Identification of the Red Supergiant Progenitor of Supernova 2005cs: Do the Progenitors of Type II-P Supernovae Have Low Mass?


The stars that end their lives as supernovae (SNe) have been directly observed in only a handful of cases, mainly because of the extreme difficulty of identifying them in images obtained prior to the SN explosions. Here we report the identification of the progenitor for the recent Type II-plateau (core collapse) SN 2005cs in pre-explosion archival images of the Whirlpool Galaxy (M51) obtained with the Hubble Space Telescope (HST) Advanced Camera for Surveys (ACS). From high-quality ground-based images of the SN obtained with the Canada-France-Hawaii Telescope, we precisely determine the position of the SN and are able to isolate the SN progenitor to within 0.04`` in the HST ACS optical images. We further pinpoint the SN location to within 0.005’’ from HST ACS ultraviolet images of the SN, confirming our progenitor identification. From photometry of the SN progenitor obtained with the pre-SN ACS images, and also from limits to its brightness in pre-SN HST NICMOS images, we infer that the progenitor is a red supergiant star of spectral type K3-M4 with initial mass 10+/-3 M$_solar$. We also discuss the implications of the SN 2005cs progenitor identification and its mass estimate. There is an emerging trend that the most common Type II-plateau SNe originate from low-mass supergiants (8-20 M$_solar$).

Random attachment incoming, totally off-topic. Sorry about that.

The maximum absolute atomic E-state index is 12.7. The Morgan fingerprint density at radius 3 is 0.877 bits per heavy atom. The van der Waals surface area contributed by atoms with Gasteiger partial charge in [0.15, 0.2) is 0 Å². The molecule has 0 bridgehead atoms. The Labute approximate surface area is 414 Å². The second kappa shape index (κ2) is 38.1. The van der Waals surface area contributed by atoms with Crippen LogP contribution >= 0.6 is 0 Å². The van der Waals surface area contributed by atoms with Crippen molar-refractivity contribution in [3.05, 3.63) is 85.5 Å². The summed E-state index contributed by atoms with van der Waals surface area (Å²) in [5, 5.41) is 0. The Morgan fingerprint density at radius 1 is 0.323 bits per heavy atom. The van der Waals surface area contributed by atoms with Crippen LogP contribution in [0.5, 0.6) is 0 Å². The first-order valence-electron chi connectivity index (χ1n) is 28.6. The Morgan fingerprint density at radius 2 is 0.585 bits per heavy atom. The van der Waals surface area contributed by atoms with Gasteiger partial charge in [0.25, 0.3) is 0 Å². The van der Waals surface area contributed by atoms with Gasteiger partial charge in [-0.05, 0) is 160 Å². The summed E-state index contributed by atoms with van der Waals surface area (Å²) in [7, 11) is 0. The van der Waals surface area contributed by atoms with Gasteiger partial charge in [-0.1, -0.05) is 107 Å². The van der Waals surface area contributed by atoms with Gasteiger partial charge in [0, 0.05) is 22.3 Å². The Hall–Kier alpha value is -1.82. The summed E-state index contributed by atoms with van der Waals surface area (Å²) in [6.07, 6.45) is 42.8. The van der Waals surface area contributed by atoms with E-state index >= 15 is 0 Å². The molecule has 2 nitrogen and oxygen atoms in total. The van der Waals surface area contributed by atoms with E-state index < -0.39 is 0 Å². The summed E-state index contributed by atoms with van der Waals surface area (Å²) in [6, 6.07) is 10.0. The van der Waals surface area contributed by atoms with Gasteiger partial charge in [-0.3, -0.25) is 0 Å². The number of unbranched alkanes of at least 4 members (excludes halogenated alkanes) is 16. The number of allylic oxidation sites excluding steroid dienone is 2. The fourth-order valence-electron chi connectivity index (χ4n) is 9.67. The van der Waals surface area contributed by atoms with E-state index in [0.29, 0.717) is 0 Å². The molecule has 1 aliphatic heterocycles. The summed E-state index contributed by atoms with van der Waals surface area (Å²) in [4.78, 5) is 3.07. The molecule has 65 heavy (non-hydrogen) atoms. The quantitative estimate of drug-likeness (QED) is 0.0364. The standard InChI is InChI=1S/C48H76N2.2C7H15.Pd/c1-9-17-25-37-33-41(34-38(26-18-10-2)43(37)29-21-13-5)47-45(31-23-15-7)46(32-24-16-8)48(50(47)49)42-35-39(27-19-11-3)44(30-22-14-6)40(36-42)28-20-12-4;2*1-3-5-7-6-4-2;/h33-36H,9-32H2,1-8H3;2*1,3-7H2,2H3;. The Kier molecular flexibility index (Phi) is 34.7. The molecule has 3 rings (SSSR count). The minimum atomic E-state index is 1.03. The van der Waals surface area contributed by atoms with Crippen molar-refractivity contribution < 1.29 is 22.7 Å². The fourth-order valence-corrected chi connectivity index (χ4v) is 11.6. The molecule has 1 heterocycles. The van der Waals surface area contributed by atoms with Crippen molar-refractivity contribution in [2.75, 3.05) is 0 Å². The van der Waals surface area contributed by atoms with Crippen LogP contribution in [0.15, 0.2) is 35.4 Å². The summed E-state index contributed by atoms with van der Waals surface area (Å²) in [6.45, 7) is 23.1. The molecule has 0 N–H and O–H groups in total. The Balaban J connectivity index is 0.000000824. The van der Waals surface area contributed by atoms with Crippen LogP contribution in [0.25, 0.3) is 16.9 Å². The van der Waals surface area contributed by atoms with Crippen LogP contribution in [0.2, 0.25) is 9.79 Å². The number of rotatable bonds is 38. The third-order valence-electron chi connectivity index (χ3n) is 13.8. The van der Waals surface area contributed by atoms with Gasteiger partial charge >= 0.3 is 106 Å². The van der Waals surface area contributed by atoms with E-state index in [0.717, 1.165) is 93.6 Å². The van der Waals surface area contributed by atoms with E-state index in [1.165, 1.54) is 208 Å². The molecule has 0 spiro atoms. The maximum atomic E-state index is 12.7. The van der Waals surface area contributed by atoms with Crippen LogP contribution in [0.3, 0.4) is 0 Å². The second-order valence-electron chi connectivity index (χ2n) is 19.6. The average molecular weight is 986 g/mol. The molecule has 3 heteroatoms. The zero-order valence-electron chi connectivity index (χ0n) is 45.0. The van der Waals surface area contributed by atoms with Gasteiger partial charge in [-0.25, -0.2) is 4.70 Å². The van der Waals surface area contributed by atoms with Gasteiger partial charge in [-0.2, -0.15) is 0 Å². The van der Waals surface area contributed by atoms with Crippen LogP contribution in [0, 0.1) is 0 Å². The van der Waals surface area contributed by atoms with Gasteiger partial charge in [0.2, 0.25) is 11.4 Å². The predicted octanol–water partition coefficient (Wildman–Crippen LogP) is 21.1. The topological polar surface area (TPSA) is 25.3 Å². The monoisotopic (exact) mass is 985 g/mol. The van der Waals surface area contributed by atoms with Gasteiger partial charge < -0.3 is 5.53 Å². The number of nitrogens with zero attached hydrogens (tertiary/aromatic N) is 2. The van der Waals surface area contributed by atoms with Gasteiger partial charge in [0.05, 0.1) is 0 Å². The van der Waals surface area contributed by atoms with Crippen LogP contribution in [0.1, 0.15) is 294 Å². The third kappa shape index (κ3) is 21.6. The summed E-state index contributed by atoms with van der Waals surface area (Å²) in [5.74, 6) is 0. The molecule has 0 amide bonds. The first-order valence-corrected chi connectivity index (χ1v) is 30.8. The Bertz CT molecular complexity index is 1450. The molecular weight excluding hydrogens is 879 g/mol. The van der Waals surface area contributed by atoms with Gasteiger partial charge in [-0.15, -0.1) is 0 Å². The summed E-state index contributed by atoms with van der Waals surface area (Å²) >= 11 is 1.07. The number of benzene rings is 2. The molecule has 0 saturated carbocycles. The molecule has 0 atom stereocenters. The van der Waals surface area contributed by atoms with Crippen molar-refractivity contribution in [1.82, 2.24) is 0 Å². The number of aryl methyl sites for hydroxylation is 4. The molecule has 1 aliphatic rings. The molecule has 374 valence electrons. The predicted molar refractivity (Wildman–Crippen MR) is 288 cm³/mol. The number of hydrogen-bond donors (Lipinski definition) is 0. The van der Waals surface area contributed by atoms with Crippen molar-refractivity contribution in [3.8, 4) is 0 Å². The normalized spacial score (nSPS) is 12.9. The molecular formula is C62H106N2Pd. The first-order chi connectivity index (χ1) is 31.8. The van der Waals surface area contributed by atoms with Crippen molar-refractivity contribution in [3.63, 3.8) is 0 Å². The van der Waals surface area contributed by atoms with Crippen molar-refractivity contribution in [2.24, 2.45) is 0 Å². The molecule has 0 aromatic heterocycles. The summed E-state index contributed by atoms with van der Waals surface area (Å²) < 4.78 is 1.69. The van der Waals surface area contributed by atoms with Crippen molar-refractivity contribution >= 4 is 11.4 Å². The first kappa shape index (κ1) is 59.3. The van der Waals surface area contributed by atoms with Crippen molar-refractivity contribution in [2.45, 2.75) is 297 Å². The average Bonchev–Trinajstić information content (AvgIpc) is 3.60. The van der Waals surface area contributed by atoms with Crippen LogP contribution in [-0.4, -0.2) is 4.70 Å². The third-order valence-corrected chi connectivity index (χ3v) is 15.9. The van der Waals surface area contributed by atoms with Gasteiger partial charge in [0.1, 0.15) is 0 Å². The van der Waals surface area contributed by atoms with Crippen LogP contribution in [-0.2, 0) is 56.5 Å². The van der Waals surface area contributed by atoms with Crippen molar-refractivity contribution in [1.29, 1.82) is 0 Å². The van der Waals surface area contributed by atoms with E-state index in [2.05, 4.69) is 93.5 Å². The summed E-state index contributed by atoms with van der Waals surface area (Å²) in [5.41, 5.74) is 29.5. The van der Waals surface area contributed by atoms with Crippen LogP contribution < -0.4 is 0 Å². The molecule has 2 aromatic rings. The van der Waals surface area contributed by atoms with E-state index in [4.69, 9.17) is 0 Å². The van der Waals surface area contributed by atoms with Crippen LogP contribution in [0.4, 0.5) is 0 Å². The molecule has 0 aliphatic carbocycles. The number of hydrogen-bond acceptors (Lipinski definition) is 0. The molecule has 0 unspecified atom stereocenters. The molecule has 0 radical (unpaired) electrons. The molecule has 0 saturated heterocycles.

Astrophysical Journal